Sunday, March 31, 2013

Book Thoughts - Abide With Me by Sabin Willett

Abide with Me by Sabin Willett
published 3/31/13
368 pages

Synopsis from publisher -

As the fog lifts one morning, a lone soldier is walking home. Who is he? The sleepy, gossipy town of Hoosick Bridge, Vermont, has forgotten him, but it will soon remember. He is Roy Murphy, returning to face his violent, complicated reputation. Returning to Emma Herrick, descendant of Hoosick Bridge's first family, who occupies its grandest, now decaying, house: the Heights.

Their intense and unlikely adolescent romance provided scandalous gossip for the town. The young lovers escaped Hoosick Bridge, but Emma remained Roy's obsession long after they parted. Now Roy returns from Afghanistan a changed and extraordinary man who will stop at nothing to obtain a piece of the Herrick's legacy.

My thoughts -

I found this novel to be extremely successful in some ways, and in others much less so. There are really two parts to Abide With Me - Roy's time in Afghanistan, and Roy's relationship with Emma. While the author weaves the two strands of the narrative together throughout the novel, for me they always felt like two very different stories.

I was engrossed in the story of Roy and his military unit in Afghanistan. Those sections of the novel were compelling in a way that felt completely authentic. I have never been in the military myself, but Willett's descriptions of the rag-tag bunch of soldiers and their bond with each other had the ring of truth in every sentence.

"Most of them up there were scarcely more than boys. They emblazoned their arms and chests and backs with the tattoos of warriors; most smoked the same foul cigarettes, laced their language the same way, and tried to outmacho each other, but every one of them feared the day of his death." (p. 168)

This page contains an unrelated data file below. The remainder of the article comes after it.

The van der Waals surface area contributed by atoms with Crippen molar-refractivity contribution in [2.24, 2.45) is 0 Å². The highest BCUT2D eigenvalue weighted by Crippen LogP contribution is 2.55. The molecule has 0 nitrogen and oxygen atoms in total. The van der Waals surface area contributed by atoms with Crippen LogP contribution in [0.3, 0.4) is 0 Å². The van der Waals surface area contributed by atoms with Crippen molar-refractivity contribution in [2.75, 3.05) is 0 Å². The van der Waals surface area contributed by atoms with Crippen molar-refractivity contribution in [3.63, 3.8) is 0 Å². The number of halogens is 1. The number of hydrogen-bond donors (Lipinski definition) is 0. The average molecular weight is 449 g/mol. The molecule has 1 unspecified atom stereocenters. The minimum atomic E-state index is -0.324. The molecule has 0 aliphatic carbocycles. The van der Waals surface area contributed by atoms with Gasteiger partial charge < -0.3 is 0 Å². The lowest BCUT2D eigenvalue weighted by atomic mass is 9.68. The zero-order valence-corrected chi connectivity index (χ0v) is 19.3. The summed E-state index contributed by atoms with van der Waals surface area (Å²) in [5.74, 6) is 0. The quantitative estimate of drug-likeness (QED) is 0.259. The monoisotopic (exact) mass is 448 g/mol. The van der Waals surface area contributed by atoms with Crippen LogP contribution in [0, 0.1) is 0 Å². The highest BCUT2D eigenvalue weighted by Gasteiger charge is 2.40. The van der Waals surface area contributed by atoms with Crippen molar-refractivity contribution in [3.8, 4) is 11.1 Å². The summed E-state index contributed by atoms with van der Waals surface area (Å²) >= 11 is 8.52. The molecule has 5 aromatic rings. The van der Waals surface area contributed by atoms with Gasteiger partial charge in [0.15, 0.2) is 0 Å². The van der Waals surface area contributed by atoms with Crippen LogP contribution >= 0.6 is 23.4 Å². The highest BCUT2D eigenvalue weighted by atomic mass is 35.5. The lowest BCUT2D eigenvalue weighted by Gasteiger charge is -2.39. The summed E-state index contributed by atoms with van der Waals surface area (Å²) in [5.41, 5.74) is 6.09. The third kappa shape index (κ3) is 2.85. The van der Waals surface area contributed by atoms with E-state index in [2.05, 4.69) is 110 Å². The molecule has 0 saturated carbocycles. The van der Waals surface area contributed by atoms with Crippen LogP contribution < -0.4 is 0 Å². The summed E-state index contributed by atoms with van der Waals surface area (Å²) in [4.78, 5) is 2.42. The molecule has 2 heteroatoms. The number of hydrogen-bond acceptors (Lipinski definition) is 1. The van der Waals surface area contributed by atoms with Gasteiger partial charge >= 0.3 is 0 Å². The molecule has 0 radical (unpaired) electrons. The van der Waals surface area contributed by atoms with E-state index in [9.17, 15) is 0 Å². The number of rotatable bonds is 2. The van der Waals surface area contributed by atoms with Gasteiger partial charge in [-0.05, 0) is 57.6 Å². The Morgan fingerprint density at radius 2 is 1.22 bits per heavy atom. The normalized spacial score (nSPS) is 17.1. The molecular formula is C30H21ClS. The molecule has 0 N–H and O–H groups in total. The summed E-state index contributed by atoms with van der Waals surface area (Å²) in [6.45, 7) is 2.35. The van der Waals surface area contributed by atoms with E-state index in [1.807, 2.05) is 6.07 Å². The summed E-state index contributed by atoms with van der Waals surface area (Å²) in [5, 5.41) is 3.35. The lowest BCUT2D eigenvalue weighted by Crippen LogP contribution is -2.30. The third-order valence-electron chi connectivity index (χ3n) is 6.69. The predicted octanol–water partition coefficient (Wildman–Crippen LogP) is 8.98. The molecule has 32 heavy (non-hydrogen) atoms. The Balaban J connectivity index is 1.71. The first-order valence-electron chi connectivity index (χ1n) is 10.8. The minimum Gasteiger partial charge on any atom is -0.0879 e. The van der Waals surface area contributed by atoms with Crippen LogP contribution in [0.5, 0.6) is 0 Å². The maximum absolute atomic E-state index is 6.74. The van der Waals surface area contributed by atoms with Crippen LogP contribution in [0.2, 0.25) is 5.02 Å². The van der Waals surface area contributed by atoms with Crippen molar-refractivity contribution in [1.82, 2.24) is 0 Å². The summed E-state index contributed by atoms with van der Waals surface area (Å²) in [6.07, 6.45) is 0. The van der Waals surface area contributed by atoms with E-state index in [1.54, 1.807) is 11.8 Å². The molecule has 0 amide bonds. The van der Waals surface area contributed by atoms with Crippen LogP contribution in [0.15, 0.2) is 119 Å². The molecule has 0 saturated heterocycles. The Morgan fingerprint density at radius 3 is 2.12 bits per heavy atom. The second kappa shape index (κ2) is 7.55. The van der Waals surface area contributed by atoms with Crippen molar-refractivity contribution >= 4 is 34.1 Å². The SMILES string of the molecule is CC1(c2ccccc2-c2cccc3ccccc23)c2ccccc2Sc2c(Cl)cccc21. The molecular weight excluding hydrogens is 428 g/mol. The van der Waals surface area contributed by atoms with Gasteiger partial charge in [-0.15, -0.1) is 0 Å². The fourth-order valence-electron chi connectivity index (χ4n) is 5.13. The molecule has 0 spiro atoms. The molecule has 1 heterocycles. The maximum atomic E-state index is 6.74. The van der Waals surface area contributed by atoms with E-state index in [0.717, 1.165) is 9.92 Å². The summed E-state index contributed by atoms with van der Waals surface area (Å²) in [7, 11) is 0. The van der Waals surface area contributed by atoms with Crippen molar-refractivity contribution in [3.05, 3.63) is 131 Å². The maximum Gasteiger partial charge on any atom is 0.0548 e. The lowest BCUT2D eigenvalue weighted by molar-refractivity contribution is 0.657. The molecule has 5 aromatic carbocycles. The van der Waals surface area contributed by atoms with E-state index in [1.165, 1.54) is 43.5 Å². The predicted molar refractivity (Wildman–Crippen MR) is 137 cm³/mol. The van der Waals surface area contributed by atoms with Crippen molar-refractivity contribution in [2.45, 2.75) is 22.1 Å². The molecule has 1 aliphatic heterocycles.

I found myself connecting emotionally to this group of brash young men, and the most emotional part of the novel for me came with the death of one of Roy's fellow soldiers -

"At first it was a weeping for everything lost, stripped from a young man who had clambered from the pit to the surface, who would raise himself from that pit and now must surely slip back into it, a weeping from the deepest kind of hopelessness - hopelessness that for an unexpected time in an unexpected place was privileged to see hope itself, to believe in it, and now had it ripped away...He wept and cradled he who had been a man but was now a marionette lying crumpled and broken on a mountainside in Afghanistan, a heap, a pile, with all the strings severed." (p. 262)

Roy and Emma's relationship, however - the "obsessive love" part of the story - never carried the same intensity. Perhaps because I didn't feel that Emma was developed enough as a character, but I was continually less involved in the story of their doomed affair. I found myself wanting to rush through those sections, to return to the war story. I do understand the comparisons to Wuthering Heights, but don't believe the love story was the strength of this novel.

While not completely a hit, I did find much in Abide With Me to enjoy. I would certainly read more by this author, particularly if he writes again about a group of soldiers.

Finished - 3/26/13
Source - review copy from publisher - thank you!
MPAA rating - R for violence, adult situations, language, and graphic depictions of war
My rating - 6/10

1 comment:

bermudaonion said...

It's too bad both parts of the book don't hit the mark.

Happy Easter!